This information will teach you how to collect stool samples at home for your fecal occult blood test (FOBT).
A FOBT is a lab test used to check your stool (feces) for occult blood. Occult blood is blood that can’t be seen just by looking at the stool sample. There are many reasons you may have blood in your stool. Your doctor or nurse will tell you why you are having the test.
You will collect samples of your stool for 3 days in a row. This increases the chance of finding blood, since the bleeding may not happen every day. If you do not have a bowel movement for 3 days in a row, talk with your doctor or nurse. He or she will talk with you about obtaining the 3 samples over a longer period of time.
Preparing for Your FOBT
Ask your doctor or nurse how many days before the test you should start to prepare. He or she will also give you any special instructions, which you can write in the area we’ve provided below. It’s important to follow the instructions below to be sure your test results are accurate.
- Beginning 3 days before and during the time you are collecting your stool samples, avoid:
- Red meat, such as beef, lamb, or liver
- Raw fruits and vegetables
- Vitamin C (ascorbic acid), such as fruit juices containing vitamin C and vitamin C supplements in doses higher than 250 mg per day
- Medications to stop diarrhea
- Iron supplements
- Most people will need to stop taking aspirin, other nonsteroidal anti-inflammatory drugs (NSAIDs), and vitamin E before and during the 3 day collection period. These medications may cause small amounts of blood to appear in your stool. Your nurse will give you a resource called Common Medications Containing Aspirin and Other Nonsteroidal Anti-inflammatory Drugs, which lists common medications that have these products in them. It also lists medications you can take instead. If you take aspirin to prevent a heart attack or stroke, do not stop taking it unless your doctor instructs you to.
- If you have any of the following issues when you are planning to obtain your stool samples, talk with your doctor or nurse. He or she will probably tell you to wait to obtain your samples until the issue(s) have gone away.
- Menstrual period. You may need to wait until 3 days after the bleeding has stopped.
- Bleeding hemorrhoids (swollen veins in your anus)
- Blood in your urine
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Collecting the Sample
You will need the following supplies:
- Hemoccult® slide
- Applicator stick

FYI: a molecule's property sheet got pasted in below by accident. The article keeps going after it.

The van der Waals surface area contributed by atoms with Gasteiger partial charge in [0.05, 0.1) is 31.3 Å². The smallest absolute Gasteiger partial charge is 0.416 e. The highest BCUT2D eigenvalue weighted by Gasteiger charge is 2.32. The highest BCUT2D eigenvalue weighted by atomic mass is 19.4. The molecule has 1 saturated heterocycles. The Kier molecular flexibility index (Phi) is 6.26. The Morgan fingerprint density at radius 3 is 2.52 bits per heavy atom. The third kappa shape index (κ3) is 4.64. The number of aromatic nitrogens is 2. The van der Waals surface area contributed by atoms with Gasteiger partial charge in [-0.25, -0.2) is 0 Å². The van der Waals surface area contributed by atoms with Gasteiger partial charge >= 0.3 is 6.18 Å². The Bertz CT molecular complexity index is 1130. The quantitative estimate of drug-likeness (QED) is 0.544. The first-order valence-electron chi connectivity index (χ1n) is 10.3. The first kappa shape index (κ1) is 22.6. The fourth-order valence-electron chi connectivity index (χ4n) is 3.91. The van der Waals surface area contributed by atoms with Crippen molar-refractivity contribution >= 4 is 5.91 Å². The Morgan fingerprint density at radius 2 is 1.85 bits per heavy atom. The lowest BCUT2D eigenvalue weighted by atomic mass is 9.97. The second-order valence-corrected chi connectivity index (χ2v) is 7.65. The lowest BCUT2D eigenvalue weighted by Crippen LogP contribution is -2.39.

- A clean, dry container
- Gather your supplies and place them in the bathroom where you can reach them easily. Do not set the Hemoccult slide or applicator stick on the edge of the sink, bath tub, or toilet tank. They should not get wet. Always keep the Hemoccult slides at room temperature, away from heat and light.
- Open the large front flap of the Hemoccult slide. You may notice a light blue discoloration on the paper in the squares above boxes A and B, but it will not affect on the test.
- You must collect the sample before your stool touches the water in the toilet. Use the clean, dry container to catch your stool.
- Take a sample with one end of an applicator stick. Apply a thin smear of stool inside the square marked “A” on the Hemoccult slide (see Figure 1).
- Use the stick to collect a second sample from a different part of your stool. Apply a thin smear of stool inside the square marked B.
- Throw out the stick in the wastebasket.
- Close the cover of the Hemoccult slide. Store it at room temperature, away from light, children, and pets.
- Empty the container that holds the stool into the toilet. Flush the remainder of your stool.
- Wash your hands. Wet your hands with warm water and then rub your hands with soap for at least 15 to 20 seconds. Rinse your hands well under warm running water.
Repeat these steps to collect your samples on days 2 and 3.Back to top
After You Collect the Samples
You can store the samples on the Hemoccult slide for 5 to 7 days from the date of your first collection. Do not mail your stool samples. Your healthcare provider will tell you where to take your stool samples.Back to top
Your doctor or nurse will call you with your results, explain what they mean, and tell you what to do next.Back to top